You know, we all look at people. As a photographer, it’s what I do. So we weren’t mad that people were looking. But it was also something that was difficult for Jennifer, because as strong as she was, it also reminded her that she had cancer. And it made me think twice about looking at people and what I put out when I look at someone. I was recently asked if anyone ever smiled, and I can only remember two times when someone smiled. One was a child, and one was this woman who, when she smiled at us, it was wonderful. It was nice to get that back in return, instead of a look of confusion.
Have you made many photos since Jen passed away?
It took a while, not just to feel like picking up the camera, but to start to figure out who I am now, in general, as a human being. It’s been the same as a photographer, trying to figure out who I am and the kind of photographs I want to make. Making these photographs of Jennifer, it was so intense, and I can’t imagine ever making photographs that I am so connected to. So now it’s challenging to not look at a photograph and think, “Yeah but why am I going to make this?” Just to make a photograph because something moves me and not feel like it has to be a photograph that’s going to make change in the world the way these have. I think I have a different respect for the people that I photograph, and a different curiosity about who this person it or what this person is facing in life or where this person has been.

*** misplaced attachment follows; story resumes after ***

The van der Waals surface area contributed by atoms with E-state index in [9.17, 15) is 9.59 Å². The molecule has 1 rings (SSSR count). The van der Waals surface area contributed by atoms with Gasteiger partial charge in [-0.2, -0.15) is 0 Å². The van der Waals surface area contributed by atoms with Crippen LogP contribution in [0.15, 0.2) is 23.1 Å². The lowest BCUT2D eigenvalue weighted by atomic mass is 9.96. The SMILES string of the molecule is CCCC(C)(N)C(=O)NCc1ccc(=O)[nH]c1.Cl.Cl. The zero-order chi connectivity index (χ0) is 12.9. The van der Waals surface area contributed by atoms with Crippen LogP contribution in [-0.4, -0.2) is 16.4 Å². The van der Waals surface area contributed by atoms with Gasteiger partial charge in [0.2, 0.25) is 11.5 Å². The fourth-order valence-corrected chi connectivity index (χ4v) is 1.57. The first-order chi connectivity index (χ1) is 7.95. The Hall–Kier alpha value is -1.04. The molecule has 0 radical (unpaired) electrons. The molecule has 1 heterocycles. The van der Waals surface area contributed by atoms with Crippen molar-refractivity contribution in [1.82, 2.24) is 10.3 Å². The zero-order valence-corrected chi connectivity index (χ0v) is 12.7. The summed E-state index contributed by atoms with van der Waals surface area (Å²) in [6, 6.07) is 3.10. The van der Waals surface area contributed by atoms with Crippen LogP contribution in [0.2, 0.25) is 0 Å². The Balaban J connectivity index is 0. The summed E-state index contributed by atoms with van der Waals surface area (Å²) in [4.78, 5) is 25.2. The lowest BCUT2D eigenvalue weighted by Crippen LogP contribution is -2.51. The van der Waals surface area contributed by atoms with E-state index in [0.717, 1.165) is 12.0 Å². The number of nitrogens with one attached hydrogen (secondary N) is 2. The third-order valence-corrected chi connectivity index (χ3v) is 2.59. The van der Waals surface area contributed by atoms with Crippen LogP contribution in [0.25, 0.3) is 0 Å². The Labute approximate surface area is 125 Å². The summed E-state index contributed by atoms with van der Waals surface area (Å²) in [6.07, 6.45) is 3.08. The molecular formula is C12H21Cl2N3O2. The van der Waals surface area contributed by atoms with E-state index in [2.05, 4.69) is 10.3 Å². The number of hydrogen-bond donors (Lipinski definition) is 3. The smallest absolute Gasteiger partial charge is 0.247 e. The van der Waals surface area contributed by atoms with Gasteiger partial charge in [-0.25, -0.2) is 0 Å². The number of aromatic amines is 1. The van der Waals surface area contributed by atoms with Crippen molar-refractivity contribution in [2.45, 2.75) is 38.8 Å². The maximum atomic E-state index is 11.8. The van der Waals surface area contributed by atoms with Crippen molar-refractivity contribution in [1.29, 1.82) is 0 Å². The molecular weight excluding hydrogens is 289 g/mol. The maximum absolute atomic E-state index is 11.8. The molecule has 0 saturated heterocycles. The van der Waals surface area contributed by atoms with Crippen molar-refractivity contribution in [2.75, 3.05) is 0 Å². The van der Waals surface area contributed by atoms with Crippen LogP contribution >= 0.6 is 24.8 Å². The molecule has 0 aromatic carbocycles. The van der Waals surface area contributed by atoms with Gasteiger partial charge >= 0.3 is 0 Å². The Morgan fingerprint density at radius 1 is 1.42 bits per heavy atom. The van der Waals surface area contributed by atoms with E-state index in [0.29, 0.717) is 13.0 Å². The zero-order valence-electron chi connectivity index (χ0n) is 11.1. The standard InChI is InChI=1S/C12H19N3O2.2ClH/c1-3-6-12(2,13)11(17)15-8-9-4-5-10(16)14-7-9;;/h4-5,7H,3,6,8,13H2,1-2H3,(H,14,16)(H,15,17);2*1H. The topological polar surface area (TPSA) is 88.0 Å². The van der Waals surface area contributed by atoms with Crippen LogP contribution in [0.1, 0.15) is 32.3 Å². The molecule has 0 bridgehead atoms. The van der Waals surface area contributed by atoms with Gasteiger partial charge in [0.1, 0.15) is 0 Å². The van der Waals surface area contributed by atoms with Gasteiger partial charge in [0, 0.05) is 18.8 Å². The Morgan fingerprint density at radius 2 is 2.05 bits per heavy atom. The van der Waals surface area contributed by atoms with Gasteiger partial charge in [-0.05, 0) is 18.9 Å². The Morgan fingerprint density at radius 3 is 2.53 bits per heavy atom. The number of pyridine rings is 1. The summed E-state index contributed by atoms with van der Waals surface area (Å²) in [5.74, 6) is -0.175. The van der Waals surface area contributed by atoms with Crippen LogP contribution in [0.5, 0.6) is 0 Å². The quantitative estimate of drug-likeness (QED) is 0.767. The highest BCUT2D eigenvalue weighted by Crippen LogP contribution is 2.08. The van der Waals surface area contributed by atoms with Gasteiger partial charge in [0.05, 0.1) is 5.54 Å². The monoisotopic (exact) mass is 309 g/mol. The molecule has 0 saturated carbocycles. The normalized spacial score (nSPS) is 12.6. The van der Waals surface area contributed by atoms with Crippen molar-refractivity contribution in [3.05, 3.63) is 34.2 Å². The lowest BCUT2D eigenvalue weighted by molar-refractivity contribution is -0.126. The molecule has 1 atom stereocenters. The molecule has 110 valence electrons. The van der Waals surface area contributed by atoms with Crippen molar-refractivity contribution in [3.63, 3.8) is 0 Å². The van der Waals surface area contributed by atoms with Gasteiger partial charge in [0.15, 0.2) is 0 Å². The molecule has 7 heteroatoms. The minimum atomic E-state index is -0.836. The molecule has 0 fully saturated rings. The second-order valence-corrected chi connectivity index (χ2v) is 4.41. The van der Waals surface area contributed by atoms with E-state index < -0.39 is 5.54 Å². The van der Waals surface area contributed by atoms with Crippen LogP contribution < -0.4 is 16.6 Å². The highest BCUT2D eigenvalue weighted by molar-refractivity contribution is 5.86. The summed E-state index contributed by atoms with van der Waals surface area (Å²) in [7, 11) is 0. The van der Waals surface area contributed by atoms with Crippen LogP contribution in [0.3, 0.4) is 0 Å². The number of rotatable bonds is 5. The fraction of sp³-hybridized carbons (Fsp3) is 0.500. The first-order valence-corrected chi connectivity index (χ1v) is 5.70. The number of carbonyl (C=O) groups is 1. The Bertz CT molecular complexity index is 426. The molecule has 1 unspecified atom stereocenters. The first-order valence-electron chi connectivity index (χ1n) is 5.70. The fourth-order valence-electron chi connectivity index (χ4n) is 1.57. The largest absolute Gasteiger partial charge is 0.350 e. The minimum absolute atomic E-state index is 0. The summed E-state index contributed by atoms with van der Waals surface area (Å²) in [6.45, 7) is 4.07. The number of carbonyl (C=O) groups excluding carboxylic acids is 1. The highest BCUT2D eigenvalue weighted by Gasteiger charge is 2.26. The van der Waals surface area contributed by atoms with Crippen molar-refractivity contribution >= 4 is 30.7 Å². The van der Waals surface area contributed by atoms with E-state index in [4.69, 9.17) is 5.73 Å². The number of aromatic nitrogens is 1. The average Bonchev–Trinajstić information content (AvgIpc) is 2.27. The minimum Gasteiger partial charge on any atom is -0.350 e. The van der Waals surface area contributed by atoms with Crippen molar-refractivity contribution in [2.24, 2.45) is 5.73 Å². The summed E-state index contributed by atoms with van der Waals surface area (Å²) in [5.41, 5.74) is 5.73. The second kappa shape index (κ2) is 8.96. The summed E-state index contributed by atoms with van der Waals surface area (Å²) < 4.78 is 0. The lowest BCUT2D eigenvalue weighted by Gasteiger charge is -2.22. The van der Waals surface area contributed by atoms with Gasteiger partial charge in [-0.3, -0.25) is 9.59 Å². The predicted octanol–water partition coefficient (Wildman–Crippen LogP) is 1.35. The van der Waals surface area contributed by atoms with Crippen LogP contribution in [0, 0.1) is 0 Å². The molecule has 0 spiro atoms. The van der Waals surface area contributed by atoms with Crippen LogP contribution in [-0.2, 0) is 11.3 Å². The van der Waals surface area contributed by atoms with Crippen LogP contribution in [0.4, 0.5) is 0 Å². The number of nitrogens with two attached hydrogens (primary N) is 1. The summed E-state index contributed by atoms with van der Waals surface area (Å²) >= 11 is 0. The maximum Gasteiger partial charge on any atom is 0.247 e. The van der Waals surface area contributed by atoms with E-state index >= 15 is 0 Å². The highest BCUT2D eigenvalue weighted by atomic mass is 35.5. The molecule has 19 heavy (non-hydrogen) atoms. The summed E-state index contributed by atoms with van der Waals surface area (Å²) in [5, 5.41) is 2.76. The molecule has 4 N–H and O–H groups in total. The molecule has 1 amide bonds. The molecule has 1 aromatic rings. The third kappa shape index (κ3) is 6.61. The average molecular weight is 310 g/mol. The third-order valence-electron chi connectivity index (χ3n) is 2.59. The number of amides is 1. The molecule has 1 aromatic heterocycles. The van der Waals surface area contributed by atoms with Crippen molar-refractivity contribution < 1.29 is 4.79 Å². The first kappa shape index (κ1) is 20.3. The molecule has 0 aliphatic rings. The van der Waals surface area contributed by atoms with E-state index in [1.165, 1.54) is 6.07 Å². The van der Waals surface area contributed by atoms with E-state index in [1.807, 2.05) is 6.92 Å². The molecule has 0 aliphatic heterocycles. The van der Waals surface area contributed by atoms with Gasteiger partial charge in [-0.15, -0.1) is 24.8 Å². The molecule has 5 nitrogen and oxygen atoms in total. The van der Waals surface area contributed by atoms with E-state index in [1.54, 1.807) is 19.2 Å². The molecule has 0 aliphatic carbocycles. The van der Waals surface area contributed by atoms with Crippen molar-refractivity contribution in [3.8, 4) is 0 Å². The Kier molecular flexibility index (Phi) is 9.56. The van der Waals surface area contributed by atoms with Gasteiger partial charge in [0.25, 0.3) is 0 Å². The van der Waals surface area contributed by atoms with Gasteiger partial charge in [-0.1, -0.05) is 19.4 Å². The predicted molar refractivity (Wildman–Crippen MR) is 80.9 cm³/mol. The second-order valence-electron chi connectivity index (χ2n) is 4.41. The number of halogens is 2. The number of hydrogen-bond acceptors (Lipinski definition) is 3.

Jennifer was 40 when she passed, and she always used to tell me, “Follow your dreams. Live the life you want to live. Life’s too short.” And this was before she had cancer. Now, I know how much I love photography, and I feel like I can do something with a camera that can help other people, so it’s more important to me than ever before to really embrace every second of my life. There’s a sense of urgency in my life that at times can get a little overwhelming. But not knowing what’s coming around the corner is frightening, but kind of exciting, you know? Life is full of possibilities and potential, if you choose to look at it that way.